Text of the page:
Rick Reinert and Kevin LePrince will have a ribbon cutting ceremony tonight at 5pm with the man himself, Mayor Joe Riley, during the French Quarter Gallery Association’s Art Walk.  Make your way to their gallery Reinert LePrince Fine Art at 179 King Street.

In other exciting Art Walk events for the evening:

Smith-Killian Fine Art opens their newest show Carolinas Contemporary, featuring works by heavy-hitters Betty Anglin Smith, Eva Carter, Leo Twiggs, Laura Spong, Carl Blair, Scott Upton and Matt Overend.  This is a really special opportunity to see true contemporary art by some exceptionally talented and accomplished artists.

Coleman Fine Art is hosting a book signing party for acclaimed watercolor painter Mary Whyte’s Working South, published in conjunction with the museum exhibition of the same name.  Whyte spent the last three years painting the people of the vanishing industries of the South.  Working South will travel to five museums over the next three years.  This is art history in the making.

Robert Lange Studios opens Arcs & Angles featuring new work by Jessica Dunegan and Ali Cavanaugh.  John Dunnan Gallery has their 2nd annual Lego Spectacular, which winners will be announced tonight.

There are so many more great openings so make sure you get out there and check it all out. has a full list of galleries.

I need a little time to brag…about Olivia

Most of you who read Art Mag know that Olivia Pool is the Publisher and Editor, Creator and Empress of Art Mag, and I couldn’t be more excited or luckier than to work with her.  Today we are going to honor her achievements and accomplishments in business at the Charleston Regional Business Journal‘s 40 Under 40 party.

We’re preoccupied with figuring out what to wear and the like, but I wanted to take a moment to step back and acknowledge the great work that Olivia has done and continues to do every day.  Charleston is really lucky to have her.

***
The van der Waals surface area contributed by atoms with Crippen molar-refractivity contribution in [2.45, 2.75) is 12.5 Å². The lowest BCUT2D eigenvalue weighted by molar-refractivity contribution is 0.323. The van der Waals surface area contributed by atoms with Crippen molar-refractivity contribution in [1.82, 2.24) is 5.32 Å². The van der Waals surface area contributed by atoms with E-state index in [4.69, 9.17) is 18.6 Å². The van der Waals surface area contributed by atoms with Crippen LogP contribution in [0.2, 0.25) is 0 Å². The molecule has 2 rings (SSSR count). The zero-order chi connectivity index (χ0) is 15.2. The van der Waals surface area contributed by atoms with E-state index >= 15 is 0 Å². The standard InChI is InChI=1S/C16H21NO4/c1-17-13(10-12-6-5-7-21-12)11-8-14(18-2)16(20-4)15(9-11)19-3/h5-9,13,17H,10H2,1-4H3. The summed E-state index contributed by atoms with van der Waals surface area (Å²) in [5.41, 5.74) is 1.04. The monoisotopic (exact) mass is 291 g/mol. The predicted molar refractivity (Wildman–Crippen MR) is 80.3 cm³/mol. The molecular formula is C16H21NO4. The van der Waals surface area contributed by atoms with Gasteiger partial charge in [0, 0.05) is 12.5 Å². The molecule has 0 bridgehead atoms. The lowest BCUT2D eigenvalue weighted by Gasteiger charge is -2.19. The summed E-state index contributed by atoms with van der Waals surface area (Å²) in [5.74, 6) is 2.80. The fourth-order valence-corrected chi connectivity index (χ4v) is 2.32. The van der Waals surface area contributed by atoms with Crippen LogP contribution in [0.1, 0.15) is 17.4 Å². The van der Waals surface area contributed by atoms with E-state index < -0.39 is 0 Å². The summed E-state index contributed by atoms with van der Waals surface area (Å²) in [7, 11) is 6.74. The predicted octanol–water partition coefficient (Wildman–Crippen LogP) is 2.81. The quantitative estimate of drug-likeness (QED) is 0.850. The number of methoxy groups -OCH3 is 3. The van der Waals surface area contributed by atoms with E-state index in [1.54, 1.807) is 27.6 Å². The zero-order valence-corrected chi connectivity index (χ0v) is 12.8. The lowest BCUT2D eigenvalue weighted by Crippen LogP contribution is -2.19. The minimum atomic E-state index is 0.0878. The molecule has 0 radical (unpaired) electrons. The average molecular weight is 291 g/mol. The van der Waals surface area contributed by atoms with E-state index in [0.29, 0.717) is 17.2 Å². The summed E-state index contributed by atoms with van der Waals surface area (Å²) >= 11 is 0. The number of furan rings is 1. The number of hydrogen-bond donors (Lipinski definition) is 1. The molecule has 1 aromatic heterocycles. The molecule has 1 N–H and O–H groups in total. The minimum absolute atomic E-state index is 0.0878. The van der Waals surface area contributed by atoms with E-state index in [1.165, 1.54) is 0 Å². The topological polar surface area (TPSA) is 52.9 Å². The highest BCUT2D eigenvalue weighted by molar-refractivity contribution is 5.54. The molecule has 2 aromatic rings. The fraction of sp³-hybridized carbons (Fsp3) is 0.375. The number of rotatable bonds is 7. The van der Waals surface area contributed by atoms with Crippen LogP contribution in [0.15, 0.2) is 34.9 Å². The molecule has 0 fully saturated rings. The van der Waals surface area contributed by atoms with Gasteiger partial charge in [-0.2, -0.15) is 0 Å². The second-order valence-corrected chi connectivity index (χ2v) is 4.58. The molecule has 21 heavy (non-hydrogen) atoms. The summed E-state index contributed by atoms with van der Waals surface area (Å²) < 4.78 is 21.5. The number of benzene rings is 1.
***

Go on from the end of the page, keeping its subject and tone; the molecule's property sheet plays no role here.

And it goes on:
Congratulations, Olivia!

Peter Pan Flies Us Back to Neverland

This slideshow requires JavaScript.

Saturday night we strolled over to the Dock Street Theatre to see The Original Peter Pan, produced by Charleston Stage.  Keeping very close to J.M. Barrie’s novel, The Original Peter Pan was a fun and funny evening of theatre with some touching moments.

People sometimes mistake “children’s theatre” as little kids dressed up in contrived costumes putting on a school play.  This was much more.  The Original Peter Pan had every child spellbound, but it was fun for the grown ups too.

They fly.  Who doesn’t want to fly?  Cable wires hoisted the cast high into the air, a little awkwardly at times.  Considering it was the last weekend of the run, I thought they’d be more adept at it, but it does look challenging.

Hook.  Kyle Barnette reprises a role he’s filled several times before.  This Hook was a preening, prancing one, alternately fearsome and cowardly, sending his crew to deal with his dirty work.  When not sword fighting or sending people to walk the plank, The Captain sauntered about the stage, polishing his hook and fluffing his hair.  Priceless and hysterical.

Peter.  “I just want to be a little boy and to have fun,” the petulant Pan says repeatedly.  He is stubborn, whiney and quick to anger, but also quick to be jovial and lighthearted.  Seriously, Peter might have been bipolar.  Jordan Ellis did a great job of keeping the audience, especially the children, engaged.

The Tear Jerker Moment.  When the sassy and loyal Tinkerbell drinks the poison Hook poured into Peter’s medicine, which Wendy has made him promise to take, Peter appeals to the audience for help to heal her.  “If every child believes in fairies, she can get better.  Do you believe in fairies?”  Every single child in the theatre cried out YES!  They didn’t miss a beat.  It was the sweetest thing.

Clever Staging.  Tinkerbell was a sparkle green light, just the right shade, and tinkling music served for her voice.  The crocodile was a fascinating contraption on wheels and Lee Hollis Bussie gave the tick-tocking, crotchety old croc a lot of personality.  The Nursery set had some very clever rigging, from the drawer that Tink gets trapped in to the little wings where flying wires could be attached.

The Original Peter Pan was the last show of the 2010-2011 season of Charleston Stage, but never fear.   The already have an exciting line up for next season.  The Piggly Wiggly Family Series will be The Best Christmas Pageant Ever, Alexander and the Terrible, Horrible, No Good Very Bad Day and The Wiz.  Check the full lineup and buy your season tickets now at